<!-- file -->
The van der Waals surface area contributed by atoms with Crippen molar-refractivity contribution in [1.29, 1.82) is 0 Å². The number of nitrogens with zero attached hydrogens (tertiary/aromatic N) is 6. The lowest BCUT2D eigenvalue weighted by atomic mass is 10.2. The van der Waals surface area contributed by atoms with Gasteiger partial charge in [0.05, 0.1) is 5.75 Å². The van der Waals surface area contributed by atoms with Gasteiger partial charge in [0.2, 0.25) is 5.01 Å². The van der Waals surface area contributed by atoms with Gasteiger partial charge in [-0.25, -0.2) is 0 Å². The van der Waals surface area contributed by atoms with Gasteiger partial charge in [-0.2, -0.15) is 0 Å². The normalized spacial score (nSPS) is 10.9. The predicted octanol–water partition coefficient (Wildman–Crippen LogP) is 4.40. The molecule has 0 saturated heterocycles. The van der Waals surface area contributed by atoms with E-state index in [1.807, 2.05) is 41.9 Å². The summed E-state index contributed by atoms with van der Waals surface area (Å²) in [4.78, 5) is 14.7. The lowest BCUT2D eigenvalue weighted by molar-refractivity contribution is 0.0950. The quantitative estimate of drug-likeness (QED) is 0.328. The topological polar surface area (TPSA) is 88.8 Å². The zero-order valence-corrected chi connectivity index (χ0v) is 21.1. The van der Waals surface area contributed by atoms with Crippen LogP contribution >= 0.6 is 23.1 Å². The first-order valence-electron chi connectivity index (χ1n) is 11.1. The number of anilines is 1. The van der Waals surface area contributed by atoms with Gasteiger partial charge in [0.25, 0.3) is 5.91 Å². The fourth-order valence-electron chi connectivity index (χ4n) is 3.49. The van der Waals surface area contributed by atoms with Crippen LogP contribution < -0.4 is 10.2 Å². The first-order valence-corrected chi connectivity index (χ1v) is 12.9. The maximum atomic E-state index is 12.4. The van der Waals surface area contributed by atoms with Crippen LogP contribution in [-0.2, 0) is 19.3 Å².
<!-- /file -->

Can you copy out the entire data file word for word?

The van der Waals surface area contributed by atoms with Crippen molar-refractivity contribution in [1.29, 1.82) is 0 Å². The number of nitrogens with zero attached hydrogens (tertiary/aromatic N) is 6. The lowest BCUT2D eigenvalue weighted by atomic mass is 10.2. The van der Waals surface area contributed by atoms with Gasteiger partial charge in [0.05, 0.1) is 5.75 Å². The van der Waals surface area contributed by atoms with Gasteiger partial charge in [0.2, 0.25) is 5.01 Å². The van der Waals surface area contributed by atoms with Gasteiger partial charge in [-0.25, -0.2) is 0 Å². The van der Waals surface area contributed by atoms with Gasteiger partial charge in [-0.2, -0.15) is 0 Å². The normalized spacial score (nSPS) is 10.9. The predicted octanol–water partition coefficient (Wildman–Crippen LogP) is 4.40. The molecule has 0 saturated heterocycles. The van der Waals surface area contributed by atoms with E-state index in [1.807, 2.05) is 41.9 Å². The summed E-state index contributed by atoms with van der Waals surface area (Å²) in [4.78, 5) is 14.7. The lowest BCUT2D eigenvalue weighted by molar-refractivity contribution is 0.0950. The quantitative estimate of drug-likeness (QED) is 0.328. The topological polar surface area (TPSA) is 88.8 Å². The zero-order valence-corrected chi connectivity index (χ0v) is 21.1. The van der Waals surface area contributed by atoms with Crippen LogP contribution >= 0.6 is 23.1 Å². The first-order valence-electron chi connectivity index (χ1n) is 11.1. The number of anilines is 1. The van der Waals surface area contributed by atoms with Gasteiger partial charge in [0.25, 0.3) is 5.91 Å². The fourth-order valence-electron chi connectivity index (χ4n) is 3.49. The van der Waals surface area contributed by atoms with Crippen LogP contribution < -0.4 is 10.2 Å². The first-order valence-corrected chi connectivity index (χ1v) is 12.9. The maximum atomic E-state index is 12.4. The van der Waals surface area contributed by atoms with Crippen LogP contribution in [-0.2, 0) is 19.3 Å².